I cross over from the pathway to the old disused railway tracks that run parallel to the Pluck. There isn't much about so I hang a left and go into the area that surrounds the lake. There are loads of earthballs around but curiously not much else so simply take the path to the wooded side.
Below L-R; Scleroderma citrinum and Lycoperdon perlatum.
It's not until I reach the wooded area that things pick up again. There are Russula Ochroleuca everywhere I look and have become so ubiquitous to my eyes now, that I hardly take any notice of them but occasionally I find one that is in perfect condition and can't help but admire it's simplicity.
To my surprise Amanita rubescens/The Blusher is still producing fruitbodies but nothing in terms of quantity like previously. I think their fruiting season is almost at an end.
This isn't the only Amanita here today. I'm quite astonished to find, for the first time ever, Amanita muscaria/Fly Agaric here too. It's a wonderful visual contrast when one sees this mushroom standing out against the forest greens and umbers.
A couple of weeks ago I found an Amanita vaginata/Grisette here too. To find one Amanita here is good but three is quite amazing, Well amazing to me.
It's not the only surprise I have. I find a Cortinarius for the first time too. I can't identify which one however and I ponder if I will be able too as well since they are, at times, notoriously hard to identify..
There are quite a few other species here but I've recorded them in the last two weeks so take no notice. I'm still a bit stunned by seeing Fly Agaric mind. Even if it's just the three I saw. I wonder if there may be more soon. I'll have to come back next week.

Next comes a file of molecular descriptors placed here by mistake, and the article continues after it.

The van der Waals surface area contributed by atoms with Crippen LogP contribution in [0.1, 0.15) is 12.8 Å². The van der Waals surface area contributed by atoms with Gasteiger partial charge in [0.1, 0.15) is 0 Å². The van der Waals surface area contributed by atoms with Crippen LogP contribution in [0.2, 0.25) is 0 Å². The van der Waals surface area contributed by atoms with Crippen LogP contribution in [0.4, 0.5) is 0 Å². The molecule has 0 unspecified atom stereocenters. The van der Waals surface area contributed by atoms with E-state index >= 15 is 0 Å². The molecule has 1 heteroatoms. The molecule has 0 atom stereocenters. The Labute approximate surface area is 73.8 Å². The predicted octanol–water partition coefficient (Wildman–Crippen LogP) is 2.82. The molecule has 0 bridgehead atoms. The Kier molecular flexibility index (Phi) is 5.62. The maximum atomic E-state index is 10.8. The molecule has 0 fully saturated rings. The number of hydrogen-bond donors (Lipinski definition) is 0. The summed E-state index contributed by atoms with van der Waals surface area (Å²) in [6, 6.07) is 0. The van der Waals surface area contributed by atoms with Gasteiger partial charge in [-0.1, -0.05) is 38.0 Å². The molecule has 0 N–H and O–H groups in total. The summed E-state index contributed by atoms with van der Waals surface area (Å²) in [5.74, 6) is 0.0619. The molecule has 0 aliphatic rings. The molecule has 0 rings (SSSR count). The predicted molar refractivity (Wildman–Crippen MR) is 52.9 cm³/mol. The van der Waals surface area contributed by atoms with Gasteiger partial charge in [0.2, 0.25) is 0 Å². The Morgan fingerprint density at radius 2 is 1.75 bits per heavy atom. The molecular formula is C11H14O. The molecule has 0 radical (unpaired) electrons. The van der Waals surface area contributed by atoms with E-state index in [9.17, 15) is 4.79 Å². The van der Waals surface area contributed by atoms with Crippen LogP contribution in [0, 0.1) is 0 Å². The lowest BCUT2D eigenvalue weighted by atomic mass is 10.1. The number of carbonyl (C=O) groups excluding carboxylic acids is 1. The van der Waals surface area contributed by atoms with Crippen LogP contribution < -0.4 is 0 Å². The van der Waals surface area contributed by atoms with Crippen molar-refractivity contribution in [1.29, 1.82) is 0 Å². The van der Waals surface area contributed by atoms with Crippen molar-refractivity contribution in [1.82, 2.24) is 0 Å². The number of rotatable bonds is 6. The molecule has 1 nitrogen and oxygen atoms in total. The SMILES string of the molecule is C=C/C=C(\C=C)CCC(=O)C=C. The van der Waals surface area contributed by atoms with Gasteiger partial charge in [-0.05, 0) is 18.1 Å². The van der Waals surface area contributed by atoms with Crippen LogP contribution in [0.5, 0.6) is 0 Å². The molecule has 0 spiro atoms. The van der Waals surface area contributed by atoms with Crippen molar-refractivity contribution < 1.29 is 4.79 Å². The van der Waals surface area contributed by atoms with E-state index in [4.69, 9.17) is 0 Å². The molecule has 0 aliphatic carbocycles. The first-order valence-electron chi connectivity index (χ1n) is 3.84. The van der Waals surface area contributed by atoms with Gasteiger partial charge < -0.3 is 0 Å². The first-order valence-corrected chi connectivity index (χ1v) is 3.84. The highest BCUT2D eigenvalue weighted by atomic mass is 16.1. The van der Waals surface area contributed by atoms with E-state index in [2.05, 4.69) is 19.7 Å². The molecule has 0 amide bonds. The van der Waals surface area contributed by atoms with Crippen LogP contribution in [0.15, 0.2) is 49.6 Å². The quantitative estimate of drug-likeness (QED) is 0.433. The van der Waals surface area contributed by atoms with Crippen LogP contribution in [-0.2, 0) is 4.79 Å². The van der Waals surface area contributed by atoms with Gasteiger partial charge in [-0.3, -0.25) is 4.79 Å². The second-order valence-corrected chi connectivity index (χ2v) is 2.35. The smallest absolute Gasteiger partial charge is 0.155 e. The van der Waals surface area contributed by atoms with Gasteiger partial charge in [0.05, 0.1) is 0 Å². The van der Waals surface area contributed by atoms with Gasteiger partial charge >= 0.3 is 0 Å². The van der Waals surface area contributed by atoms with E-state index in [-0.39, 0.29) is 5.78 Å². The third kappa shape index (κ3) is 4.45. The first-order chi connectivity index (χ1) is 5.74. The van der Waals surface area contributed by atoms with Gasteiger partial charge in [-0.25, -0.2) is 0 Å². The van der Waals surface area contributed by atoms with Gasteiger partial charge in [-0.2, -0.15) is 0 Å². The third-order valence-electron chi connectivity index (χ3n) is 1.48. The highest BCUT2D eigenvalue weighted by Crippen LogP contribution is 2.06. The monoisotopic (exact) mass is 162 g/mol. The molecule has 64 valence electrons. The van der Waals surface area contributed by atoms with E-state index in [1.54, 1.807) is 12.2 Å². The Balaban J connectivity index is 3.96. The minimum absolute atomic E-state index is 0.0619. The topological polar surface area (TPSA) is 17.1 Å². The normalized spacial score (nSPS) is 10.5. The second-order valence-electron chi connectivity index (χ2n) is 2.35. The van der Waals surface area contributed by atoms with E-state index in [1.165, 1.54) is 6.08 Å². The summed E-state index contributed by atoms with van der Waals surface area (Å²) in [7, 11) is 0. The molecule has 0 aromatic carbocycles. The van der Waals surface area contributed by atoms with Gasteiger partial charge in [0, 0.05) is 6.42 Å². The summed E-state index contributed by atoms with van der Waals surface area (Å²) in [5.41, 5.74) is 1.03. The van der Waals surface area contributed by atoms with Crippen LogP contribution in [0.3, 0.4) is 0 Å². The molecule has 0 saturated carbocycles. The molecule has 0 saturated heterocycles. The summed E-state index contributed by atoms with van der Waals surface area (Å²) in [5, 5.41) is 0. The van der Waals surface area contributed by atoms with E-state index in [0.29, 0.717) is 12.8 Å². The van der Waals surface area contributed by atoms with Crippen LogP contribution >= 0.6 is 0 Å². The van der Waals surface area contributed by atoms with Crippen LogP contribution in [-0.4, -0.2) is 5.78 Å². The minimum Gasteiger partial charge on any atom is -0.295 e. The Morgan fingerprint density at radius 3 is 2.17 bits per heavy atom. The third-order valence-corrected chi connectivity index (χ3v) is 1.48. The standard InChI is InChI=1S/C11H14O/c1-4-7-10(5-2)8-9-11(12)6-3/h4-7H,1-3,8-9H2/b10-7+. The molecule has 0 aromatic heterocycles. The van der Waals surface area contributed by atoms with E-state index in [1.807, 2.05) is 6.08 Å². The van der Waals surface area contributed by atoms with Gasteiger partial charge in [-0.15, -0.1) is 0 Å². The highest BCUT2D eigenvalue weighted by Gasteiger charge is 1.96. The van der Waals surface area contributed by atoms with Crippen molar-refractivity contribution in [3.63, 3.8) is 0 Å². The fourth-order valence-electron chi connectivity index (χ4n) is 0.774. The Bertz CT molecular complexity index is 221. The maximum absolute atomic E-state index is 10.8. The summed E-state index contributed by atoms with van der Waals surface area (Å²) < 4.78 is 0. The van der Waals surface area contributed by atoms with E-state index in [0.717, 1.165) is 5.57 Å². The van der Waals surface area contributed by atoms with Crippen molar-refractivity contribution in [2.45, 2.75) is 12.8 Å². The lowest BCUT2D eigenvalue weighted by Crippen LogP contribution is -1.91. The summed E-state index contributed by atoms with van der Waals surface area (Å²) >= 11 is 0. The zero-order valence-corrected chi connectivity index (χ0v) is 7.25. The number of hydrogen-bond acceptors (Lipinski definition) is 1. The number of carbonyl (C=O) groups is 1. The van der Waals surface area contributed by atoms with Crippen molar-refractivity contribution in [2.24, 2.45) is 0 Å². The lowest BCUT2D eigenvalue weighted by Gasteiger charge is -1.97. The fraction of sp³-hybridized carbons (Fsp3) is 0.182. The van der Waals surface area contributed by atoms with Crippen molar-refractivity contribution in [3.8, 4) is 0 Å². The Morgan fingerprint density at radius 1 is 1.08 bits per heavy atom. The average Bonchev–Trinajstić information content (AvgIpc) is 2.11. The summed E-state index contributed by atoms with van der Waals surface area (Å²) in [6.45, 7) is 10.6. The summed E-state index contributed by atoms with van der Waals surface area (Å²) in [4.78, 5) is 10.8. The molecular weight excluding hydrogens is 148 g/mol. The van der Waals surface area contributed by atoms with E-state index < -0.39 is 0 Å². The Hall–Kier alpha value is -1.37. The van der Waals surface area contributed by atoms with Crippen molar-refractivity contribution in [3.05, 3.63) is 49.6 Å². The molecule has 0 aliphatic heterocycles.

The Walk Back Home
Leaving the Pluck I take the time to pass an area of lawn laid down by a new housing development. I'd found a fairy ring of Lycoperdon pratense/Meadow Puffballs here but couldn't photograph it, (It was raining hard). The ring is still, more or less there and the mushrooms have released their spores.
I take the path back home and on the off chance come across a Russula that I don't think is R betularum, due to it's colour and slight pink stain on the stipe. (see below).
Apart from what I encountered earlier I find little but I've found enough today. I have a quick look around the foxhole area and apart from discovering a shelter sans occupant there is only a crust that gets my attention.
There's also lots of Tar-spot around too.
Just as I'm 10 minutes away from home the skies open up with a very heavy shower and luckily for me, I've taken a brolly. It's odd seeing the blue sky on the horizon whilst being drenched but after a very productive foray (over 30 species), I don't really care but I'm glad for the cup of tea when I do get home.
- Sullius leteus/Slippery Jack
- Sullius grevillei/Larch Bolete
- Tricholomoposis rutilans/Plums & Custard
- Amanita muscaria/Fly Agaric
- Amanita rubescens/The Blusher
- Postia stiptica/Bitter Bracket
- Polyporus leptocephalus/Blackfoot Polypore
- Hypholoma fasciculare/Sulphur Tuft
- Hygrophoropsis aurantiaca/False Chanterelle
- Cortinarius (Unidentified)
- Russula ochroleuca/Ochre Brittlegill
- Lycoperdon pratense/Meadow Puffball (=Vascellum pratense)
- Rhytisma acerinum/Tar-spot fungi
- Boletus pulverulentus/Inkstain Bolete
- Parasola plicatilis/Pleated Inkcap
- + 1 unidentified crust